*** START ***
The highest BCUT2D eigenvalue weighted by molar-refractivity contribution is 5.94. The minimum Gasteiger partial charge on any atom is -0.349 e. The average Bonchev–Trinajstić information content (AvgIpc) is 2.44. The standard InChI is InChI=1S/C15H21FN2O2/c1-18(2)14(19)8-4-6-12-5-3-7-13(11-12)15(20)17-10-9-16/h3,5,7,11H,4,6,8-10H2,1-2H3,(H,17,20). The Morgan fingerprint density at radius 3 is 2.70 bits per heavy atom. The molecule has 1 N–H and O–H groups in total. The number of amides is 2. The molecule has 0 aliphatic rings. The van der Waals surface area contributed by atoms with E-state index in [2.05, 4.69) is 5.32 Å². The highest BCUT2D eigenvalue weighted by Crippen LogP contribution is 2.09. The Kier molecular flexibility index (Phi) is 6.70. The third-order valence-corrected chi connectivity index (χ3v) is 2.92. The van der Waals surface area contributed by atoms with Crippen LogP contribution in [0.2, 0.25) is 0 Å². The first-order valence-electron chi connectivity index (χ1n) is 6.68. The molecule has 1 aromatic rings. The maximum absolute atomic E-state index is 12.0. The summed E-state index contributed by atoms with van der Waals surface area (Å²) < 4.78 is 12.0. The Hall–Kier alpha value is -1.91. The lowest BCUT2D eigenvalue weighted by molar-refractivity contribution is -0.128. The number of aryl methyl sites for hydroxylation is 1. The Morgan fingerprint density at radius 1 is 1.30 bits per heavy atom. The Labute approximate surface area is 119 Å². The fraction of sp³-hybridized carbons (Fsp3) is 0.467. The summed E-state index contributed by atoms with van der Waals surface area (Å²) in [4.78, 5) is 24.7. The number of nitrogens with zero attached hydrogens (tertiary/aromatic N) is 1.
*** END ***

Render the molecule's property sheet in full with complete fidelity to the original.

The highest BCUT2D eigenvalue weighted by molar-refractivity contribution is 5.94. The minimum Gasteiger partial charge on any atom is -0.349 e. The average Bonchev–Trinajstić information content (AvgIpc) is 2.44. The standard InChI is InChI=1S/C15H21FN2O2/c1-18(2)14(19)8-4-6-12-5-3-7-13(11-12)15(20)17-10-9-16/h3,5,7,11H,4,6,8-10H2,1-2H3,(H,17,20). The Morgan fingerprint density at radius 3 is 2.70 bits per heavy atom. The molecule has 1 N–H and O–H groups in total. The number of amides is 2. The molecule has 0 aliphatic rings. The van der Waals surface area contributed by atoms with E-state index in [2.05, 4.69) is 5.32 Å². The highest BCUT2D eigenvalue weighted by Crippen LogP contribution is 2.09. The Kier molecular flexibility index (Phi) is 6.70. The third-order valence-corrected chi connectivity index (χ3v) is 2.92. The van der Waals surface area contributed by atoms with Crippen LogP contribution in [0.2, 0.25) is 0 Å². The first-order valence-electron chi connectivity index (χ1n) is 6.68. The molecule has 1 aromatic rings. The maximum absolute atomic E-state index is 12.0. The summed E-state index contributed by atoms with van der Waals surface area (Å²) < 4.78 is 12.0. The Hall–Kier alpha value is -1.91. The lowest BCUT2D eigenvalue weighted by molar-refractivity contribution is -0.128. The number of aryl methyl sites for hydroxylation is 1. The Morgan fingerprint density at radius 1 is 1.30 bits per heavy atom. The Labute approximate surface area is 119 Å². The fraction of sp³-hybridized carbons (Fsp3) is 0.467. The summed E-state index contributed by atoms with van der Waals surface area (Å²) in [4.78, 5) is 24.7. The number of nitrogens with zero attached hydrogens (tertiary/aromatic N) is 1.